From where I sit our society has not progressed, it has actually reverted into something less robust, weaker, and less healthy. If can’t stand the occasional use of unpleasant words, how are we going to cope with the real challenges of the 21st century?

Wednesday, January 5, 2011

Monetary Cure?

This comes out of a question I asked when the Parliamentary Budget Office was giving a seminar here. In one set of forecasts, the PBO is projecting that interest rates will remain low for the next several years. Given the lack of inflationary pressures we’re seeing and speed of the recovery south of the border, this makes a lot of sense to me. In a different forecast, they were predicting that Canadian labour productivity wouldn’t be rising very quickly in the foreseeable future. Again, I can believe this.

The problem arises when you put the two together and this was basically the question I asked. What I was initially intrigued by was the apparent contradictory nature of these two predictions. Of course it was the last question and I didn’t get to ask a follow up, so you get to suffer.

Start with the idea behind a monetary stimulus. The whole point of reducing interest rates is to encourage consumers to buy (on finance) durables and firms to engage in more investment spending. This is a pretty textbook story so far. Reduce interest rates, increase consumption and investment, and presto the economy recovers.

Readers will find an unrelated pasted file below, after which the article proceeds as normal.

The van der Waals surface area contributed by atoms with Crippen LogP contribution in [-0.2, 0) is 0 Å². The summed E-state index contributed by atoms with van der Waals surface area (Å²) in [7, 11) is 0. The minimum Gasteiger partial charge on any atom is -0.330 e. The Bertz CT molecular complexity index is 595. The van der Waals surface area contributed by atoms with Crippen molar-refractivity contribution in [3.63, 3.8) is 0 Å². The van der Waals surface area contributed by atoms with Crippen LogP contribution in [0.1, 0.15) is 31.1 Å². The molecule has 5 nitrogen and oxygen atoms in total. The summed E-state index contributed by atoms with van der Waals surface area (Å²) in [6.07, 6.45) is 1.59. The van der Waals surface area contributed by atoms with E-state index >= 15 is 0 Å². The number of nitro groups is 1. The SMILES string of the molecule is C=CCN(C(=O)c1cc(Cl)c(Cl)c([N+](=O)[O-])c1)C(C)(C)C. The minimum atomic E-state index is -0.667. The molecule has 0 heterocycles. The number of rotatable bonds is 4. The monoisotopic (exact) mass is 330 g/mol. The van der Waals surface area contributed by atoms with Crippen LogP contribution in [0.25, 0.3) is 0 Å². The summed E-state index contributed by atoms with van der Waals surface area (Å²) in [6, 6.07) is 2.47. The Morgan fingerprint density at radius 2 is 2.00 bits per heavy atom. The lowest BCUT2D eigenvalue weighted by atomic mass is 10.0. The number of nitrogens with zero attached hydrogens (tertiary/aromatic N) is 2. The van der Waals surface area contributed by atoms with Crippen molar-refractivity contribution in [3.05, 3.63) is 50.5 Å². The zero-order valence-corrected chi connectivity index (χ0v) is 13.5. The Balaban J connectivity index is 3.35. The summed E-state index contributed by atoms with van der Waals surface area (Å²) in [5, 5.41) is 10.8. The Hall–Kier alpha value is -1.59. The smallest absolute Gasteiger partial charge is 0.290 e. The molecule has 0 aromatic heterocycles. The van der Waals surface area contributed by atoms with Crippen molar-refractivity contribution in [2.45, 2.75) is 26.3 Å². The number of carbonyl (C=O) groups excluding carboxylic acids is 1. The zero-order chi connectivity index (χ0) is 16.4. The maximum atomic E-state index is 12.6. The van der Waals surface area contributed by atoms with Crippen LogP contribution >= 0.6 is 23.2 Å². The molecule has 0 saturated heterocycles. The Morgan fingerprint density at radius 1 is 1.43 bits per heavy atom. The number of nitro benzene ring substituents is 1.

Investment in economics isn’t quite the same as what most people think of as investment. When we talk about investment, we’re talking about the purchase of new physical capital not financial capital. We’re talking about the stuff that tends to make people more productive like machinery, computers, and so on. So a monetary stimulus should be followed by a period of increased productivity as new capital comes “online” and increases labour productivity.

The problem with the story so far is that it ignores the excess capacity many measures show in the Canadian economy. If there is a lot of excess capacity in the economy, we aren’t likely to see a lot of investment in new capital. Why buy more capital when you aren’t using what you’ve already got? So, for the monetary stimulus to have any impact on the Canadian economy, all the heavy lifting has to be done by consumers. This is actually what’s happening. Consumer debt is on the rise in Canada and is now reported to be higher than (relative to income)in the U.S. It is possible we’re setting ourselves up for a debt driven bubble in consumer spending.

There’s another catch. Consumer spending generally doesn’t go to stuff made in Canada. Look at almost all your consumer goods, electronics, appliances, etc. Not very much of it is made in Canada. A lot of it is made in places like China or Korea. So a spike in consumer spending doesn’t do a whole lot for the Canadian economy.

So the follow up question remains. Is the monetary stimulus of low interest rates likely to do us any good or is the cure likely to be worse than the disease?